Women on TikTok have a wild theory about how a restaurant in their area could be utilising dating apps to find and scam customers, and it’s the conspiracy theory of the century. Buckle up because you’re in for a wild ride.
It all started after a TikToker was ghosted by her online date. The woman claimed she had arrived to the restaurant her date had asked to meet her at, only to realise when he didn’t show up that he had unmatched her.
Frustrated but all dolled up, the woman decided to buy dinner for herself since she had made the effort to go out, and then returned home… only to see a video of another woman who was also stood up at the same restaurant by someone she matched with on a dating app.
“She found out that there are restaurants now posing as people on dating apps, just so you go to their business,” the woman claimed.
“Once you get stood up, they know that probably nine times out of 10 you’re going to buy something from them, and that just blew my mind!”
The video was stitched by TikToker Shawnda (@lifecoachshawn), who slammed any restaurants who might use dating apps to trick women into becoming paying customers as exploitative.
“Every day I watch women on this app, literally in tears, crying about how hard it is to date, to find a good quality person to share their lives with, to find somebody just decent to talk to,” she said.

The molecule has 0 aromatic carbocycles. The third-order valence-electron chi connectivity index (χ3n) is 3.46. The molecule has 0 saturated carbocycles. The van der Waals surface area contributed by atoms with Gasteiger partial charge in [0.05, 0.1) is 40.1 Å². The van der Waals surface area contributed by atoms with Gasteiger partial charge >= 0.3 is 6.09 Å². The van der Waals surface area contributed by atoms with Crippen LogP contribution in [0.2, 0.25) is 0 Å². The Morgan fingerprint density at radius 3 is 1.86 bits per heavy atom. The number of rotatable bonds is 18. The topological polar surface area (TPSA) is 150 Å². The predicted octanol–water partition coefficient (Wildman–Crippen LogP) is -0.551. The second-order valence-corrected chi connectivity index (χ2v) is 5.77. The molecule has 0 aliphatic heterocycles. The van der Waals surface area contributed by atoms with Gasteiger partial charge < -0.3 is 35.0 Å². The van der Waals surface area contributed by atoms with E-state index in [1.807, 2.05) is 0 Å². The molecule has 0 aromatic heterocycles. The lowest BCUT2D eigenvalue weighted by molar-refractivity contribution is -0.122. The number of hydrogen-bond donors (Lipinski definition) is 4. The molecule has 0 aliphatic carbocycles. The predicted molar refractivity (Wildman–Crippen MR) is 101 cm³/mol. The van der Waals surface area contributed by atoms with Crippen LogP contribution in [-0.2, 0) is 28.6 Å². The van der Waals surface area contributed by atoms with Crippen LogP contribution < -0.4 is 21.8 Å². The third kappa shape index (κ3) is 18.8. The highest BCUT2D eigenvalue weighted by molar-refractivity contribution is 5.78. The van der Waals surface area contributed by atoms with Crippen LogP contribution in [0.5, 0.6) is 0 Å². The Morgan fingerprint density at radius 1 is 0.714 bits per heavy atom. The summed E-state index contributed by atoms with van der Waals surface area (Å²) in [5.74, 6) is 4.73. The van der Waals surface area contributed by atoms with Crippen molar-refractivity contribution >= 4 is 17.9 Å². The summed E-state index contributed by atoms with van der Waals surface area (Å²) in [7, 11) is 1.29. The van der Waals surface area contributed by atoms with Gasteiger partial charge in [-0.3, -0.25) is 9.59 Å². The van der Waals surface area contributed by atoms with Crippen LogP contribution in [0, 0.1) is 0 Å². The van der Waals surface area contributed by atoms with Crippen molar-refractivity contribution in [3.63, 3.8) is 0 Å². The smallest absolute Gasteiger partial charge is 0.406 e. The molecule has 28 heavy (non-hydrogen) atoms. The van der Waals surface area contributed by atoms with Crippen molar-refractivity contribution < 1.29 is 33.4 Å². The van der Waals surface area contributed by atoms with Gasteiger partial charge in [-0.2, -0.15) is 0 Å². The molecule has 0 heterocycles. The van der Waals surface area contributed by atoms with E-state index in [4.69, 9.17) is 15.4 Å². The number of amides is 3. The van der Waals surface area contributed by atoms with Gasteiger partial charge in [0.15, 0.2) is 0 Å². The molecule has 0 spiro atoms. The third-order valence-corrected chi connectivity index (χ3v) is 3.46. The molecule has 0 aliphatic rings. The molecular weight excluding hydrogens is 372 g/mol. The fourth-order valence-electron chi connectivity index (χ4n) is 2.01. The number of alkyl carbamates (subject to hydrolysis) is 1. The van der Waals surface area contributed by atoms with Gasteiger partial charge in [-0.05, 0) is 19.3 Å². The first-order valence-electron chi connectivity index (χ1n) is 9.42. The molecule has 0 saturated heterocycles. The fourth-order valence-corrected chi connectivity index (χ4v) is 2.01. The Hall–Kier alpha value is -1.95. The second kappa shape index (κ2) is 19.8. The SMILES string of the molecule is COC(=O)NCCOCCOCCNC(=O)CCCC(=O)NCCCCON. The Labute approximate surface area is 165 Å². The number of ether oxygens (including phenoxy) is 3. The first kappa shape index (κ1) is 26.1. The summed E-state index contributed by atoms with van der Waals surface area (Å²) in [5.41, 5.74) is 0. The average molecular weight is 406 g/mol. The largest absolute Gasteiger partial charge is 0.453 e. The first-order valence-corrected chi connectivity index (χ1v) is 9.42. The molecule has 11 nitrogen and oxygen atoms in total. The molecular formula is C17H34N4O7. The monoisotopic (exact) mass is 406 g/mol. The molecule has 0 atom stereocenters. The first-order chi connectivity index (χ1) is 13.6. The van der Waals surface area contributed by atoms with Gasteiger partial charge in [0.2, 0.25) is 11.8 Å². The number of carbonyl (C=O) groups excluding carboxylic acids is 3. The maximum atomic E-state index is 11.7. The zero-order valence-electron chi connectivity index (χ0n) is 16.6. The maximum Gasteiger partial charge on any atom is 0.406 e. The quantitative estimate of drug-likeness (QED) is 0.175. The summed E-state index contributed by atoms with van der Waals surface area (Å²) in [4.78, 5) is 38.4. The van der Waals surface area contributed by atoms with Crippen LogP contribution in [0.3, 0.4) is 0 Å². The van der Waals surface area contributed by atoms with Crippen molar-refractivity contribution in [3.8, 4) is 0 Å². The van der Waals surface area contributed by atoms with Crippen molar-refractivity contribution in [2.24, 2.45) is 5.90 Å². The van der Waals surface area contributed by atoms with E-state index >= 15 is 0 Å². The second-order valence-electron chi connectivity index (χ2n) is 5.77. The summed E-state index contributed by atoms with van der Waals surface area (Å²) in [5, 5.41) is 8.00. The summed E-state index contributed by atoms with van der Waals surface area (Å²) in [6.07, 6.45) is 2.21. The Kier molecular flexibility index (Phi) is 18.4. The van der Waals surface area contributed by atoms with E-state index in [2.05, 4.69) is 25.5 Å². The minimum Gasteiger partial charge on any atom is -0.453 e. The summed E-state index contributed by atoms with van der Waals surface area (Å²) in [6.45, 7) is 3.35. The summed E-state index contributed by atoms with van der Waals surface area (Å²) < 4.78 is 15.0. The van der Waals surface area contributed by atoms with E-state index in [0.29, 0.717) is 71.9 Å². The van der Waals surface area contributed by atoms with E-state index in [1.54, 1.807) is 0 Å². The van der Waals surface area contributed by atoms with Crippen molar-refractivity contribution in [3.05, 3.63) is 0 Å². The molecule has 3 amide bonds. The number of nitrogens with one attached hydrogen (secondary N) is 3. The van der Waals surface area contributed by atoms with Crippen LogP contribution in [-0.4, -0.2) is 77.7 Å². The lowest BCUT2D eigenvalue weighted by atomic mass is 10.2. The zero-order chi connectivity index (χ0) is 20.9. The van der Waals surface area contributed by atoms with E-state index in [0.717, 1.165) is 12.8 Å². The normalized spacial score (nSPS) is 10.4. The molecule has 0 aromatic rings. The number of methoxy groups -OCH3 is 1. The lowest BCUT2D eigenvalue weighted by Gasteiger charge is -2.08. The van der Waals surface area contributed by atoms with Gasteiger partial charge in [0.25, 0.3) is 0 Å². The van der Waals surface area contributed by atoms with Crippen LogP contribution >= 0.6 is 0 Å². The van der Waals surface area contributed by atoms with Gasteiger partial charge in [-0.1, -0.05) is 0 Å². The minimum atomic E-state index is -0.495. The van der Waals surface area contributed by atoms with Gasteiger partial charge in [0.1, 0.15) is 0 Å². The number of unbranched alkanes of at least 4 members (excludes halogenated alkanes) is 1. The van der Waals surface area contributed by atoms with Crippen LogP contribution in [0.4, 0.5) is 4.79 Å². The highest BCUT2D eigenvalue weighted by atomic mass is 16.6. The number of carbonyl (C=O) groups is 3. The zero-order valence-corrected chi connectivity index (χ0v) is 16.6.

“For a restaurant, an actual business, to take advantage of single women, [to exploit] the fact that people want romantic relationships, for a profit? Y’all are too nice, call these restaurants out.”
Do restaurants actually use online dating apps to scam people?
As it turns out, “venue promotion scams” are a real thing. They often happen in the form of a person or bot asking someone on a dating app to meet at a specific restaurant, only to never show up, but that’s not the only way.
According to online technology publication Make Use Of, another version of this scam involves the dating app match who is working with a restaurant to rack up a huge tab while on the date.
Once they’re done eating, they disappear — leaving the victim with a hefty bill, and the venue with a nice sale.
It’s pretty hard to avoid online scams like this one if the person is, well, obviously a person and not a bot, but there are some warning signs you can watch out for.
If a dating app match suggests meeting at a specific restaurant or venue very quickly after you begin speaking, that could be a signal that something is up. If you’re suspicious, try suggesting an alternative, cheaper place to meet up (like a coffee shop or a park date) and see how they respond. If they’re not willing to budge, that could be a red flag.
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